At the other end, I park my bicycle in a place that is busy during the daytime and, at night, is restricted to only one entrance/exit available to the public, which entrance/exit is covered by CCTV.

As to the riders on the website not looking comfortable, presumably they were not using the version with the swapped handlebars that I tested and found to be very comfortable.

In any event, I am still waiting to test the Marin before making any decisions.

scottg
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Joined: 10 Jan 2008, 8:44pm
Location: Highland Heights Kentucky,, USA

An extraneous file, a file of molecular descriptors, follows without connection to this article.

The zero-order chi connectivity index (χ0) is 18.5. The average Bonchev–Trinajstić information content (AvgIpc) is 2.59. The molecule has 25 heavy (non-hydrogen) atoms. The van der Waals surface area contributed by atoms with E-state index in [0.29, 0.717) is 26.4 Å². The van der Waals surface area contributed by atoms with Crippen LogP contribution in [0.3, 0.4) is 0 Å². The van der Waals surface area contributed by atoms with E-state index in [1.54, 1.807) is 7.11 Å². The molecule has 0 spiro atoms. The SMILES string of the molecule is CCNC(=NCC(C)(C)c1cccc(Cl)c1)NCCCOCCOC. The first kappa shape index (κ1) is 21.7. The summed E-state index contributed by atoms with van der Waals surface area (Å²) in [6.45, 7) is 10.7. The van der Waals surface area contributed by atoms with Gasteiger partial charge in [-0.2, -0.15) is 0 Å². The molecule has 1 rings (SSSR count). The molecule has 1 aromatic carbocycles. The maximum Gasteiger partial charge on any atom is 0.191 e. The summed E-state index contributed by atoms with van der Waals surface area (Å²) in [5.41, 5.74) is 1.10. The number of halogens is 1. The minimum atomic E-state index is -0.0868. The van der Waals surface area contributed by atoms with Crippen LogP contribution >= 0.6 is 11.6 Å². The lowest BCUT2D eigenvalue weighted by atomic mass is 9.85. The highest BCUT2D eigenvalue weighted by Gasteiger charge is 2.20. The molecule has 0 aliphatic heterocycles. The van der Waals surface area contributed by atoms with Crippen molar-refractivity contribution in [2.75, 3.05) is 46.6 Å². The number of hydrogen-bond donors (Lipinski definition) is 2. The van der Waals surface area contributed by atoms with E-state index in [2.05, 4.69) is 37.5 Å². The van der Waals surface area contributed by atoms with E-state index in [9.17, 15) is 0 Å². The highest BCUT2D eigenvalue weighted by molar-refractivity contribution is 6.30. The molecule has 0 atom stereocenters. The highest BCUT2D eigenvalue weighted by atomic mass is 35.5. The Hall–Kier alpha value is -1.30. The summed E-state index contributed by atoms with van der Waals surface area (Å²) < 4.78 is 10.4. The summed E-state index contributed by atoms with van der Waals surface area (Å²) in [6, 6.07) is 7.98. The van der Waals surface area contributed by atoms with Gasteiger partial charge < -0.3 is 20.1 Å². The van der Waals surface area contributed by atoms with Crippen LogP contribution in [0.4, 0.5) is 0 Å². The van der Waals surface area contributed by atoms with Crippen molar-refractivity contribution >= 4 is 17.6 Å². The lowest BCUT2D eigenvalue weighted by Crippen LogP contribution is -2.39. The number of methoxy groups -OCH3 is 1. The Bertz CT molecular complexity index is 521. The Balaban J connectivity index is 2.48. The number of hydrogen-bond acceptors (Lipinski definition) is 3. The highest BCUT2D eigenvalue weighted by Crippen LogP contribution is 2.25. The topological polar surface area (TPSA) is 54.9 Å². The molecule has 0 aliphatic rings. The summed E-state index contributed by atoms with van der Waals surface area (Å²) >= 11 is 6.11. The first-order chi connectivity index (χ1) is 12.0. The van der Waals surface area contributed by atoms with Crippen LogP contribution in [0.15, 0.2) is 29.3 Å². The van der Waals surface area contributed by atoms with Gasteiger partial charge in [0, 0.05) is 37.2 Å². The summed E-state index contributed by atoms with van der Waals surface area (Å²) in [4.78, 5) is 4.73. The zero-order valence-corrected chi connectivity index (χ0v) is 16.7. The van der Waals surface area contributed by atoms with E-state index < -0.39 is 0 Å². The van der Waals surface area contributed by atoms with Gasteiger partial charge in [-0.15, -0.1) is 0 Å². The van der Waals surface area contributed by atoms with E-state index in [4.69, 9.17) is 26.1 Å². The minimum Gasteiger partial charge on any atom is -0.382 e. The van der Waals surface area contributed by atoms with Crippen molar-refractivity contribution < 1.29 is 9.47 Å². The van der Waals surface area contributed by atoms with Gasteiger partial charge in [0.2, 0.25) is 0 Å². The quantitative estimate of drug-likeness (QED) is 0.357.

Re: Tall person seeks fast, reliable commuting bicycle

Postby scottg » 30 Oct 2019, 6:56pm

The hoop is mild steel, angle grinder will go thru it faster than a d-lock.
Try to find an old naval anchor, most thieves don't have truck mounted cranes,
yet.... :)

A Brooks saddle stored under a cover outside, will get covered in mold.
+++++++++++++++++++++++++++++++++++++
Why not the best, buy Cyclo-Benelux.

jamespetts
Posts: 15
Joined: 23 Oct 2019, 12:51am

Re: Tall person seeks fast, reliable commuting bicycle

Postby jamespetts » 30 Oct 2019, 7:08pm

I cannot sensibly put a naval anchor in my front yard. Likewise, the Bike Vault will not fit.

The Marin Presidio 4 arrived at Cycle Republic this afternoon, but they had sent a large instead of an extra large, and it was too small: the seat had to be put to nearly the top of the post and the reach was too short so that it felt uncomfortably cramped. They told me that they did not have any of the XL in stock. Nowhere else in the UK that I can find online appears to have this in stock.